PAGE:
Located 2,600 miles southwest of Hawaii, the National Park of American Samoa is the most remote unit of the National Park System and the U.S. National Park south of the Equator. The Park spreads across three islands, 9,500 acres of tropical rainforest, and 4,000 acres of ocean, including coral reefs. While remote, the islands of American Samoa, true to the meaning of the word Samoa (Islands of Sacred Earth), are welcoming and offer beautiful landscapes and centuries of culture and history.
Seasoned backpacker and adventurer Yang Lu earned the grand prize in the 2015 Share the Experience photo contest with this image of a sunburst captured at sunrise in Glen Canyon National Recreation Area, Utah. Yang has made the outdoors part of his daily life and finds deep connection to the land through his lens.
“My photography is not just for recreation, it is to inspire people to explore these areas." -- Yang Lu
Photo by Yang Lu (www.sharetheexperience.org).
The plantings of cherry trees originated in 1912 as a gift of friendship to the People of the United States from the People of Japan. In Japan, the flowering cherry tree, or "Sakura," is an exalted flowering plant. The beauty of the cherry blossom is a potent symbol equated with the evanescence of human life and epitomizes the transformation of Japanese culture throughout the ages.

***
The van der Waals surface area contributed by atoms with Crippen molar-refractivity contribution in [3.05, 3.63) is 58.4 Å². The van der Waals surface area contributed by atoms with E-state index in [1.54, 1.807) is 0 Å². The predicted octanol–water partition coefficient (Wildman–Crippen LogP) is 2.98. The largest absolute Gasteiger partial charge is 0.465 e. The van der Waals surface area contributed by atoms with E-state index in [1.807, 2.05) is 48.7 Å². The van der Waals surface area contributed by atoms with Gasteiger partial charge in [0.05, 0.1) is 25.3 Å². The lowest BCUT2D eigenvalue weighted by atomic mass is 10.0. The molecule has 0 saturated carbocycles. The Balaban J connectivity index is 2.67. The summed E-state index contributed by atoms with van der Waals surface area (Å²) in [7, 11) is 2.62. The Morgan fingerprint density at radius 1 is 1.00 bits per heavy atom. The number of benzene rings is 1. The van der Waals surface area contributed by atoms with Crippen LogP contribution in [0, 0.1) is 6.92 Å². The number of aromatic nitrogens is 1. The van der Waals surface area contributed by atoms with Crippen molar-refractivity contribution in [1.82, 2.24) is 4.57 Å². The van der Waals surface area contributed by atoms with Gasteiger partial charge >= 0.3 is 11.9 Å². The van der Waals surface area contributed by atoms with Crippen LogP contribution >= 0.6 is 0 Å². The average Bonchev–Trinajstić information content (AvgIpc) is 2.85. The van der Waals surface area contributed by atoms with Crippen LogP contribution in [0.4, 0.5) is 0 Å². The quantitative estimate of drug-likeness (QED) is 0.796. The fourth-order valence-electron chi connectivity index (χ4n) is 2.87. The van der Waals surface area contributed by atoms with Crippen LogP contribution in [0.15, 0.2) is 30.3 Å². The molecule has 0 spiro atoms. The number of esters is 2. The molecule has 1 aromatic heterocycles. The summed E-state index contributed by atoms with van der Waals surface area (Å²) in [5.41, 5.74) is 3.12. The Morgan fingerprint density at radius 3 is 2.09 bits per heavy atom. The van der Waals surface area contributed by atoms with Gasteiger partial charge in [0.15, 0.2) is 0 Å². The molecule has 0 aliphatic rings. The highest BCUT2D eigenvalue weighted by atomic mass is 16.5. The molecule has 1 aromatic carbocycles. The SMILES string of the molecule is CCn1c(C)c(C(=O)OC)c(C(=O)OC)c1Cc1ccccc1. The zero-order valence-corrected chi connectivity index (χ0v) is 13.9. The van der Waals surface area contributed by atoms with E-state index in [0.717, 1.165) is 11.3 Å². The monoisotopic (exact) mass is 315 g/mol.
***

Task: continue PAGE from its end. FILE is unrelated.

USGS -- Developing a better method for diagnosing avian botulism
Avian botulism is a paralytic disease caused by one of the deadliest toxins known to mankind. It is produced by a naturally occurring bacterium, Clostridium botulinum, and when environmental conditions cause the toxin to accumulate in their food supply, botulism can kill thousands of birds each year. Under a Cooperative Research and Development Agreement, the USGS, through its National Wildlife Health Center Diagnostic Microbiology Laboratory, with support from the Great Lakes Restoration Initiative, is developing a rapid method for detecting a Type E avian botulism that causes mortality in fish-eating birds. This method uses a fluorescence-based bioassay and would potentially eliminate the need to use laboratory animals in mouse lethality assays. The new assay method will also be less labor intensive and faster so it will facilitate analysis of the large number of samples required to conduct meaningful ecological studies. This method may also have applications for human health since Type E botulism can occur in humans following consumption of improperly prepared fish.